“Dune” Review

Ryan Noorizadeh, Staff Writer

A friend of the late Roger Ebert, when it was the latter’s job to review the original “Dune” movie in 1984, described the film as “dreamlike.” His advice to Ebert was that “if you give up trying to understand it, and just sit back and let it wash around in your mind, it’s not bad.” While the original “Dune” movie was critically panned and the new one is superior in all attributes, the advice of Ebert’s friend rings true. “Dune” is a great movie – if you accept that you won’t understand everything.

Coming from famous Canadian filmmaker Denis Villeneuve, who also directed  “Arrival” and “Blade Runner 2049,”  2021’s “Dune” is an adaptation of Frank Herbert’s 1965 novel of the same name. The movie is a gargantuan effort—it clocks in at a whopping two hours and 36 minutes, and Villeneuve clearly poured his heart into honoring Herbert’s novel on the big screen.  However, this lends itself to a drawback: “Dune” is clearly made only for those who have read the book. Despite the expository nature of multiple segments, it was still a confusing experience. I don’t say this as a criticism against the movie; I still enjoyed it immensely, but anybody interested in watching it should be warned.

“Dune” is the tale of Paul, whose father is assigned by the Padishah of the Universe (Herbert was an extreme Islamophile who commonly worked Arabic, Turkish, and Farsi phrases into his work) to secure the desert planet of Arrakis, the only source of  “the spice,” a drug-like resource that powers space travel. Arrakis is populated by the Fremen (a non-subtle portmanteau of the words “Free Men”), ambiguously Muslim natives of the planet who are known as skilled warriors. The actual story of the film feels somewhat lacking however, and the fact that it’s meant to be a two-parter is really felt. It’s not bad by any means; however, much of the movie seems like it’s building up to a climax that never comes: the second part. The story of “Dune” is by and large about Paul’s “jihad,” or as it is called in the movie, his “holy war;” however, this never actually appears in the film, except in premonitions. Ironically, despite the film’s massive runtime, one comes out of it wanting more.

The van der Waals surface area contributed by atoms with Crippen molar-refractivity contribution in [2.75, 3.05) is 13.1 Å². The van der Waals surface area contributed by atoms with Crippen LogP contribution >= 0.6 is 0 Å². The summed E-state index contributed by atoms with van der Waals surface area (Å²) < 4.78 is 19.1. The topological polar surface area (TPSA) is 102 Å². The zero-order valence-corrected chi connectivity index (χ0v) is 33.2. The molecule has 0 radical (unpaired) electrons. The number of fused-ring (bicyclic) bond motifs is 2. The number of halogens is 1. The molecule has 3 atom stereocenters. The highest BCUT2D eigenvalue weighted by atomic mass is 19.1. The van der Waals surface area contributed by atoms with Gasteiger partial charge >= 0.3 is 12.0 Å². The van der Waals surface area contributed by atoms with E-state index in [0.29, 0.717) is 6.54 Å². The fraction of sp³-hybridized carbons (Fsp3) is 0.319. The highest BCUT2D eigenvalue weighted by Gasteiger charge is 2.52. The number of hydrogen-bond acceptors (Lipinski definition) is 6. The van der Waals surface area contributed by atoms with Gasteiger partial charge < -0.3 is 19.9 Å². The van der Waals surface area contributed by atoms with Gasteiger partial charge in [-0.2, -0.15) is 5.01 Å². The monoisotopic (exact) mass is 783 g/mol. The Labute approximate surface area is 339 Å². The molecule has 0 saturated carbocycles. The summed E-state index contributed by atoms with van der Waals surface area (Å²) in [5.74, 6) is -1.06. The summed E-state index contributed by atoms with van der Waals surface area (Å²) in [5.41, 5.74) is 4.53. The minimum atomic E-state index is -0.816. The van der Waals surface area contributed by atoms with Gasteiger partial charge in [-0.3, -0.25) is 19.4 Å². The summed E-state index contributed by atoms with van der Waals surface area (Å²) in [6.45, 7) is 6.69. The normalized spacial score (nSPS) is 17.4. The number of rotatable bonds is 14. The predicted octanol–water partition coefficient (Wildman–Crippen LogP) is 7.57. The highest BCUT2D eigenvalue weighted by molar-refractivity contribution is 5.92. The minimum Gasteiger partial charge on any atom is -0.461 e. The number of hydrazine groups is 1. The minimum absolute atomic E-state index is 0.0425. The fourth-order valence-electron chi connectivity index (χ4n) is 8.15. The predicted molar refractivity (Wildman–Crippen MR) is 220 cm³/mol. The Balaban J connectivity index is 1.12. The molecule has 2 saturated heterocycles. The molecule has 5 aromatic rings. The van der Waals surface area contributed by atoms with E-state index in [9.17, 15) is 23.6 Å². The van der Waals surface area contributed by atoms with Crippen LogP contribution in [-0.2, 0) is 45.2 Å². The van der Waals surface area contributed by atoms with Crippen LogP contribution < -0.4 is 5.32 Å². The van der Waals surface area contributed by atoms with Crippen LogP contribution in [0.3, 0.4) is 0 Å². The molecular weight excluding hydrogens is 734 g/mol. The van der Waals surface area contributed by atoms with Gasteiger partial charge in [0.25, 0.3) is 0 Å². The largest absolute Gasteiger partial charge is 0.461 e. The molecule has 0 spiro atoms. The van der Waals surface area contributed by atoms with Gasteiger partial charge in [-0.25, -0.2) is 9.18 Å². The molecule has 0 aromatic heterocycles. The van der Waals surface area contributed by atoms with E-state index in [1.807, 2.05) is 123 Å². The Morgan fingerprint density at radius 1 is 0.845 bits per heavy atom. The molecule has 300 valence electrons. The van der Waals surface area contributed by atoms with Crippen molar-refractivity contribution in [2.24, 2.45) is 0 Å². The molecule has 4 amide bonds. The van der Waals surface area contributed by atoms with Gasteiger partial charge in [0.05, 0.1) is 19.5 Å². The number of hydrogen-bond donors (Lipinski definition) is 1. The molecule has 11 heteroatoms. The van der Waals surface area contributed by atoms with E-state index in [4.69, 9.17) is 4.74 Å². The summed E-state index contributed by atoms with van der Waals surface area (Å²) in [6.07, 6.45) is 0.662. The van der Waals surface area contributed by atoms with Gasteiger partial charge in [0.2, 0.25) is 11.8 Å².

No discussion of “Dune” is perhaps complete without the mention of its most identifiable symbol: sandworms. Massive hostile worm-like creatures, “Dune’s” sandworms are rendered masterfully in Villeneuve’s film. Despite only appearing for about two minutes of runtime, the sandworms may well be the highlight of the experience visually, presented as towering, primordial beings that are built up to and shown perfectly. In general, the visuals of the film are it’s strongest suit, with multiple scenes leaving me in awe of their scale and beauty. The cinematography is brilliant too and at one point a scene legitimately managed to take my breath away. The passion put into the visuals of the film is clear, and has paid off tremendously.

The actors perform well in their roles; however, I feel that there are miscastings littering the film. Paul, at the start of the story, is meant to be fifteen, but his actor Timothée Chalamet, who is a whole ten years older than his character, makes Paul look more like a brooding college student than a young prince. Likewise, despite Herbert’s deep passion for Islamic cultures, critics have noted a lack of Middle Eastern actors filling roles. Generally, the film pulls back from some of Herbert’s more obvious Islamic influences. The concept of “jihad,” a central theme of the novels, was changed to the comfortably Christian “crusade” in the trailer before becoming the blanket “holy war” as a result of backlash.

“Dune” is about a lot of big ideas: war, colonialism, power, the myth of the hero, nature, god-emperors and Zen Buddhism, among others, culminating in such a varied resume of ideas that many only connect them by the fact that they are big ideas. Herbert aimed to tell a tale about the world in his books, not just about huge worms and secret societies. The movie aesthetically lives up to Herbert’s vision and goes beyond, however feels incomplete in what lies beneath. The movie is a brilliant experience, and visually, the kind of stuff that theaters are made for; however, the plot is demanding and once you understand it you demand more of it. It’s beginning a run in IMAX theaters starting December 3rd, which is, I believe, the perfect opportunity to watch it. However, when doing so, it is best to follow the advice of Ebert’s friend. If you do so, you’ll have an intriguing, visually stunning, albeit slightly confusing two hours of watching experience.